In the bag: Remember that grocery gossip making the rounds in March that H-E-B planned to replace its existing Texas City store, 918 20th St. N., with a bigger, better one at Palmer Shopping Center? Mayor Matt Doyle confirmed Monday that the San Antonio-based grocer indeed does plan to demolish the 87,237-square-foot building at Palmer Shopping Center, just east of Highway 146 and north of Palmer Highway, and build a new store in its place.
“I’m thrilled H-E-B plans to build a new store here,” Doyle said.
But don’t look for the wrecking ball to make an immediate appearance. Demolition could be more than a year out, Doyle said.
H-E-B in 2011 bought the Palmer Shopping Center property — long ago occupied by Kmart. No word on what will become of the 20th Street site where H-E-B operates an older, dated store. Stay tuned.
Sixth sense: There’s a new place to sip a cold one. Readers are happily reporting the soft opening of America’s Icehouse, 622 Sixth St. N., in Texas City.
Scott Arnold owns the establishment, a modular structure built from shipping containers. The outdoor bar offers moderately priced drinks, movies on two big outdoor screens, live music and karaoke, a free putting green, games and more.
America’s Icehouse has joined a growing lineup of businesses and retailers helping to revive an area that was, in its heyday, the city’s retail center. Other relatively new Sixth Street businesses include El Cubano Cigars, 520 Sixth St. N., and antique shop Timeless Treasures, 524 Sixth St.
Businesswoman Georgia Meyer is renovating a building at 811 Sixth St. N. that’s more than 100 years old. Meyer, who with Bonnie Baty owns the popular Karat Creations Jewelry, 3228 13th Ave. N., in Texas City, plans to renovate the top floor, adding lofts.
But first, she’ll restore and improve the 11,000-square-foot bottom floor and lure new tenants to the building that already is home to Mainland Pharmacy, Friendly Loan Service and Dr. Avelina S. Dimaandal’s pediatrics office.
Meyer and Baty plan to move Karat Creations Jewelry to the building. Sydney’s Boutique, 2809 Palmer Highway, in Texas City, also will move into the building. And a hair salon and day spa will move in, Meyer said. The new tenants, including Karat Creations, are expected to be in by late summer.
Yellowbrick road: Developers of the proposed Adventure Pointe on 35 acres south of Tanger Outlets, 5884 Interstate 45 in Texas City, said they’ve added a “Land of Oz” feature to the park’s four main theme areas. They also said work on the theme park is expected to begin by the year’s end, developers posted on Facebook.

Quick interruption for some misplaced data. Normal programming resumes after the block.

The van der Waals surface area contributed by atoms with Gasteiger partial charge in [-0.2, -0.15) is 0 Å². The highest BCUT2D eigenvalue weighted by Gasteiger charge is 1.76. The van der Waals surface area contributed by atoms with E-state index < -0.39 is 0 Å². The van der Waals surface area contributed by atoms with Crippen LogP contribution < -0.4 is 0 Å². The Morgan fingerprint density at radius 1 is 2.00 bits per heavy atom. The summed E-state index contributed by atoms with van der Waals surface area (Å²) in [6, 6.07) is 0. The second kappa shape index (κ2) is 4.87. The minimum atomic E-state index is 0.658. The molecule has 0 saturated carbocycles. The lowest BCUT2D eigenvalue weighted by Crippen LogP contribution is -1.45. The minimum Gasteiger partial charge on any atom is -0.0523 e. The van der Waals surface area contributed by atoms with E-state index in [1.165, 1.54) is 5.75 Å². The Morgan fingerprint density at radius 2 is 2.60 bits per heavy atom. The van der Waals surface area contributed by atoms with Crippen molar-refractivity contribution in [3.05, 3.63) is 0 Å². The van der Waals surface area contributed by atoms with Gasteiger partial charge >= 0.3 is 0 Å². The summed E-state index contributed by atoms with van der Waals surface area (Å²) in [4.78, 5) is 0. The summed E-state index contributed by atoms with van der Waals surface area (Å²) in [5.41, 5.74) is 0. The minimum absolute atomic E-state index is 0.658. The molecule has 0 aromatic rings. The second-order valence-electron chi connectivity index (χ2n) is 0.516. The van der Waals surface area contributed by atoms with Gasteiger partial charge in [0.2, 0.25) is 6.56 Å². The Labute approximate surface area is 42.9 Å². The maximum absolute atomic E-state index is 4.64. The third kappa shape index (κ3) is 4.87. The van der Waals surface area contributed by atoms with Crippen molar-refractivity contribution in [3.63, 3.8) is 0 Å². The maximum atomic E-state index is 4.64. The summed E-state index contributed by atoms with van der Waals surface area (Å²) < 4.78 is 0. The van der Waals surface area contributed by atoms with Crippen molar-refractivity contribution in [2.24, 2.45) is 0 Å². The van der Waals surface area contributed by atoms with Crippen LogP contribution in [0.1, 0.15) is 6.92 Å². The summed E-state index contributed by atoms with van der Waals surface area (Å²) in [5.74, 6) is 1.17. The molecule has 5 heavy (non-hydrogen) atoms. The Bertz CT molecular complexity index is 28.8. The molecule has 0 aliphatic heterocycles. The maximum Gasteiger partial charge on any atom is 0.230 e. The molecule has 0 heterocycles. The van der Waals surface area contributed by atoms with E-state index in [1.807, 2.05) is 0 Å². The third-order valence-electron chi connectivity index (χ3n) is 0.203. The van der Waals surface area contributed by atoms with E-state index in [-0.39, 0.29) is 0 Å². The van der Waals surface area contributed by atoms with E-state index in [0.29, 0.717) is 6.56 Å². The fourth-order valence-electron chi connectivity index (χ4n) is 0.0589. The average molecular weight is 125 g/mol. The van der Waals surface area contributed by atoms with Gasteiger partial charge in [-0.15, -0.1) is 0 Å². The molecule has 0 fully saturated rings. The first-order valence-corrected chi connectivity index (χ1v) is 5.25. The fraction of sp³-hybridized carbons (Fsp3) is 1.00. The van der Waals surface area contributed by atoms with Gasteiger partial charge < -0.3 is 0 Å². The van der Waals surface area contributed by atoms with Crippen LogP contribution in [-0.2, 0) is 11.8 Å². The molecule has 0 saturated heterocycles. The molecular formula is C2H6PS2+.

As previously reported, the venue will include vintage trains, an “iceless” skating rink, zip lines, go-carts and a 60-room hotel owned and operated by an established chain, not the park, a spokeswoman said.
The entertainment core will include an amphitheater and two-sided stage, and there’ll be line dancing, two-stepping and concerts, according to representatives for the development.
Dr. Harvey E. Slusky is the development’s mastermind. His father, Louis Slusky, operated two separate Playland amusement parks — one in Houston and another in Galveston in the late 1940s. Stay tuned.
Cold dish: Meanwhile, rumors that casual restaurant chain Applebee’s Neighborhood Grill was planning a restaurant near Tanger Outlets have gone from sizzle to fizzle. Sources in the know said officials with Applebee’s were “kicking the tires” around Tanger a while back, but nothing came of the scouting missions.
False alarm: That rumor making the rounds that owners of the Fort Crockett military housing complex at Seawall Boulevard and 45th Street on the island had obtained permits to demolish the old buildings is false. City officials last week said Max Bowen Enterprises had not obtained any permits. As previously reported, owners are asking $10 million for the parcel visible from the seawall.
A few years ago, such an asking price might have been ambitious considering restrictions, including the preservation and maintenance of former military housing on the 6.4-acre parcel. But all that changed earlier this year when the Texas Historical Commission said it wouldn’t appeal a judge’s dismissal of a lawsuit seeking to force preservation of the buildings, clearing the way for demolition.
In 2011, the Texas Attorney General’s Office claimed owners of the historic property had violated deed covenants by failing to maintain and preserve the buildings, indicating an intent to demolish them without state permission.
Neither city officials nor the nonprofit Galveston Historical Foundation has authority to protect the historic structures. But the Texas Historical Commission, holder of the federal covenant, did have a say.